NATALIA LUCKYANOVA: It’s pretty great. I don’t like to get too cheesy in public, but I’m very lucky to have an amazing husband, and we’re very lucky to be able to work and be together pretty much 24/7.
GLAMOUR: As the woman in this business partnership, did you ever notice other people deferring to Keith about business decisions or tech issues?
NATALIA LUCKYANOVA: Absolutely. It gets annoying. However, people who want anything from our company but only make eye contact with Keith are making a big mistake, because we are definitely a 50/50 partnership. But the truth of the matter is that Keith is a better communicator, so he is generally the spokesman in our business transactions. He is truly amazing at working with people diplomatically and keeping everyone happy, while still keeping things on track and keeping the end goal in mind.
GLAMOUR: Do you think that working with your husband in your own company has made being a woman in tech any easier, in that you don’t have to deal with a creepy boss or coworkers who don’t think you belong there?
NATALIA LUCKYANOVA: This job is so much better than any other job I ever had, for so many reasons, that it’s hard to even start enumerating why. Doing what I want for myself and working with my husband are definitely awesome. I was lucky enough not to have too many issues with sexism in my previous jobs, but it’s definitely nice not to even think about it now. Probably the only times it seems to come up is when we go to conferences, and people we don’t know assume Keith does all the tech and I’m the artist (I only wish I had art skills!), and act shocked when I say I write code as well, as if it’s some kind of impossible feat for a woman.
GLAMOUR: I also read that you are expecting your first child in June. First of all, congratulations! Second, have you given much thought to how you’re going to balance work and motherhood down the road?
NATALIA LUCKYANOVA: Thank you! We are extremely excited. I’ve only thought about balancing motherhood and work in very vague terms, because we’re not great planners. We’re very fortunate to have a very flexible work schedule and work from home together, so right now we’re thinking we’ll both take a bit of time when the baby first comes and try to deal with pressing work issues whenever we can squeeze them in. After things settle down a bit (because they do settle down a bit, right? Or is that the sound of parents everywhere laughing?), we’ll have to figure things out.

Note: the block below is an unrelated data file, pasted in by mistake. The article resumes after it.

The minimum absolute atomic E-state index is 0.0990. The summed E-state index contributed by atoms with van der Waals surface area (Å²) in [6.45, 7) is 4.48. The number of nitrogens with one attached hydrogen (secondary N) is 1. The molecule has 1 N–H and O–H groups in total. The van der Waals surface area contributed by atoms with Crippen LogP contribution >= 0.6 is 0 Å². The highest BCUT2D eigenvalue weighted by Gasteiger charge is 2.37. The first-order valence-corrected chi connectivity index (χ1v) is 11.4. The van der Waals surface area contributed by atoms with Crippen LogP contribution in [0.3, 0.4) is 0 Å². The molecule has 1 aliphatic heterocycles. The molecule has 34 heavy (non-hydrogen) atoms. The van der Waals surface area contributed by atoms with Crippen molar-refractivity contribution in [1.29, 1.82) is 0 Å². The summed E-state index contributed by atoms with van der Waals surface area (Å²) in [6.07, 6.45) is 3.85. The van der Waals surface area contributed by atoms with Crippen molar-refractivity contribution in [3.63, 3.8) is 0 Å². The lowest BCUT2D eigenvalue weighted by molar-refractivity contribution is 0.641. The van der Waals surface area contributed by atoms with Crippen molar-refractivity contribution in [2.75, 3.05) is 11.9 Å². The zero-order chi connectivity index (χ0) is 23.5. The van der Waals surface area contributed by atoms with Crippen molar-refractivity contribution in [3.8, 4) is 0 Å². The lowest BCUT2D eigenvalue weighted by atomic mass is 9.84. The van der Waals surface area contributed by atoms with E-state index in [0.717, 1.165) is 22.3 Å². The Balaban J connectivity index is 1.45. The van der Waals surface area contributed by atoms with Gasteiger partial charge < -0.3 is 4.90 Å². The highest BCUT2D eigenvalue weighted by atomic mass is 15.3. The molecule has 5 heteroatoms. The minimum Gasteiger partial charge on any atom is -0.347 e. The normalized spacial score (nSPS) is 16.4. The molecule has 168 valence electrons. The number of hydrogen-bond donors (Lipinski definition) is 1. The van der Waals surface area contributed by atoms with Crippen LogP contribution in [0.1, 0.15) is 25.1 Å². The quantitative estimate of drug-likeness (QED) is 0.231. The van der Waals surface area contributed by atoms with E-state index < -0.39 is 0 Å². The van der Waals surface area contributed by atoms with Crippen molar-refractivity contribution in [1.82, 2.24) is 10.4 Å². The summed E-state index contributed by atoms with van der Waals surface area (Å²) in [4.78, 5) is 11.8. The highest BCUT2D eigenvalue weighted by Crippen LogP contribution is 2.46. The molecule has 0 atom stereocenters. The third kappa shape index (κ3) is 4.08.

And one more big thing from Luckyanova:
In other profiles of Temple Run’s success, Luckynova’s outlier status of being a woman in the gaming industry is taken for granted—there’s no need for further explanation when saying she’s not a stereotypical developer. Natalia has plenty of insight on being one of the few women in her field. I was particularly excited to share this quote with you ladies, which I think really gets at the heart of what Luckyanova has to share:
“I’ve been to industry tech conferences with thousands of people which had under 50 women in attendance. It’s true, I don’t look like a stereotypical game hacker/programmer. I wish there were more women in the industry, and I hope that is changing. Honestly, the comments on my appearance make me laugh more than anything, because they’re generally pretty stupid/obvious (yes, I know I’m short and look younger than my age, thanks for the heads up, Internet), but not really mean. I’ve seen comments like that get vicious for some women though, and it sucks that women have to deal with that kind of scrutiny, especially when their job has nothing to do with their appearance. I wish that female developers, entrepreneurs, politicians, etc. who are in the public eye wouldn’t have to deal with that kind of nitpicking of all their physical characteristics, because it is completely irrelevant to anything, but I guess people have evolved to judge women’s looks more than men’s. Hopefully, as we see more and more women in these traditionally male-dominated fields, their appearance will become less of a rarity and people will be less inclined to judge.”
In related news, I’m taking that last sentence and, like, framing it.
Have you played Temple Run and more importantly, if you have, how does your score compare to the Biebs? What other games do you guys enjoy playing? My Draw Something user name is atotalmonet, just saying.